Most weekends we run a day trip to go rock climbing in Northumberland or the fine county of North Yorkshire. Sign-up information and the destination for the meet will be sent round in an e-mail the week before. On the Saturday or Sunday morning we will meet at the DSU and travel in cars or by minibus to the crag. We climb all day and then come home; some drivers might be back in time for college tea while others will climb until it gets dark.
In the middle of the Michaelmas term and at the end of the Epiphany term we go away for the whole weekend. Sign-up information and the destination for the weekend will be sent round in an e-mail before each meet. Going away for the whole weekend means we get loads more climbing done and get to go further away to Scotland or the Peak District. We leave after lectures on Friday night and stop off at a supermarket for supplies on the way, arriving at the bunkhouse in the evening. We get up early and climb all day Saturday then have a big group meal. On Sunday we climb all day and then come home.You will need to bring everything you would for a normal day meet AND:
- A sleeping bag
- A toothbrush, maybe some soap if you’re feeling flash
- Snacks and drinks for the evenings
After exams at the beginning of June we go away for a whole week on our summer meet. For a week it’s worth our while to go just about anywhere: Wales, Cornwall, Skye. The destination is decided at the AGM in February, so if you have any brilliant ideas make sure you go along. Again more information including sign-up will be sent round in an e-mail before the meet. Over a longer period we need to be more flexible with accommodation often with camping involved. If you have tents, sleeping mats and stoves, make sure you bring them to Durham with you for the summer meet.
Winter Meets Info
Winter mountaineering is a little bit different to the club’s usual weekend meets. Mountaineering can encompass anything from a lovely walk in the snow involving snowball fights, snowmen and snowholes, to an epic 7 pitch ice route up a gully 3 hours walk-in from the road. We don’t mind what you come to Scotland to do, but one thing we ask is that you either have a reasonable amount of experience with crampons, axes and mountain safety, or go along on the course on the Cairngorms weekend.
The introductory course is aimed at people who have climbed before but want to make the move into winter climbing. It will cover all the basics like crampons, ice axe arrests, how to cope with winter conditions, and also avalanche awareness and navigation. To progress beyond the course into winter walking, all you need is an adventurous spirit and a smile, but to progress to winter-climbing you will NEED outdoor trad experience. Due to additional communication problems in Scottish weather conditions, a Scottish gully is not the place to be learning how to extract nuts!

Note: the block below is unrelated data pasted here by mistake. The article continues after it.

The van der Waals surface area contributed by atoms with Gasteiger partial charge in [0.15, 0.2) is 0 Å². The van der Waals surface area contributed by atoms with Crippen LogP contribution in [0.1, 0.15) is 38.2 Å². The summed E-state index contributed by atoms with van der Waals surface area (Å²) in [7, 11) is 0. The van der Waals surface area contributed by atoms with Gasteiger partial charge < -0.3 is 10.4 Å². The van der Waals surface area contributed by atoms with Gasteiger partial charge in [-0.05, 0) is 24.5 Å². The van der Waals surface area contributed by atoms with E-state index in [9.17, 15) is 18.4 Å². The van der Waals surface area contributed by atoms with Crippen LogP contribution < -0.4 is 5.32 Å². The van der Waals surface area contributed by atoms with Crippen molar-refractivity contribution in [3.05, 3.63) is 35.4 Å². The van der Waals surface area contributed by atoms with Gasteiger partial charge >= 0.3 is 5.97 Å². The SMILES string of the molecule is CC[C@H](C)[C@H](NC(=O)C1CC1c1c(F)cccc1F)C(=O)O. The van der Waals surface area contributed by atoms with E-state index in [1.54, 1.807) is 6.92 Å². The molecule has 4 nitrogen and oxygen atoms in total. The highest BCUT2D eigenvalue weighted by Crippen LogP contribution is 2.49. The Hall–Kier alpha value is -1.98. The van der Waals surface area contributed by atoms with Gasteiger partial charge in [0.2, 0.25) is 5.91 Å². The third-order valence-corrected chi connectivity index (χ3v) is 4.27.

If there is enough interest, we will be running two courses over the weekend, catering for people who have slightly more experience, and those who don’t. Please respond to the email if you are interested in either course, as this will allow us create the best possible experience for you.
Late January – Aviemore, Cairngorms
It will be on this weekend that we are offering introductory courses aimed at people who have climbed before but want to make the move into winter climbing.
This is also our Burns night weekend so after a long day on the hills, tatties, haggis and whisky awaits…
Mid February- Ben Nevis and Glencoe
The second winter meet generally goes to the Ben or Glencoe. There are no introductory courses on this meet so if you want to come along, it’s essential you possess the prerequisite skills to climb safely.
Throughout the winter…
Keep an eye on the DUMC Forum for last minute weekend warrior trips to the Lake District and Scotland organised by members of the club. What do you mean I’m here to do a degree…?
As already mentioned, the sign up times for winter meets are a little different due to exact number for accommodation. This usually means that sign up is on Monday morning with meeting at the pub on the Tuesday to sort kit. This gives us time to collect the gear we need. The minibus leaves on Friday as early as possible, usually 6.15 unless no-one has lectures at which point it’s 5.30ish. The drive is usually pretty long as the minibus don’t go very quick. Roughly, it can be 6 hours to the Cairngorms and 7 to Fort William/Ben Nevis. We tend to stop for a Fish-and-Chip break half-way to allow the drivers to have a quick break and to top up the essential food rations. We generally arrive into our location pretty late midnight-2am depending on the drive so it’s straight to bed ready for an early start. A 5am wakeup on the Saturday is not unusual as daylight hours are short, and the walk-ins are long. If all goes well, back to the hostel by 4.30-5pm ready for food in the evening. Group meal in the norm on the first weekend, and have been arranged for the second weekend as it’s just easier and more fun. A similar set-up on the Sunday, but we pack up and put all bags into the minibus before driving to the bottom of crags. Get back to the bus – drive to a chippy, sleep all the way home, arriving again at around 12-1am.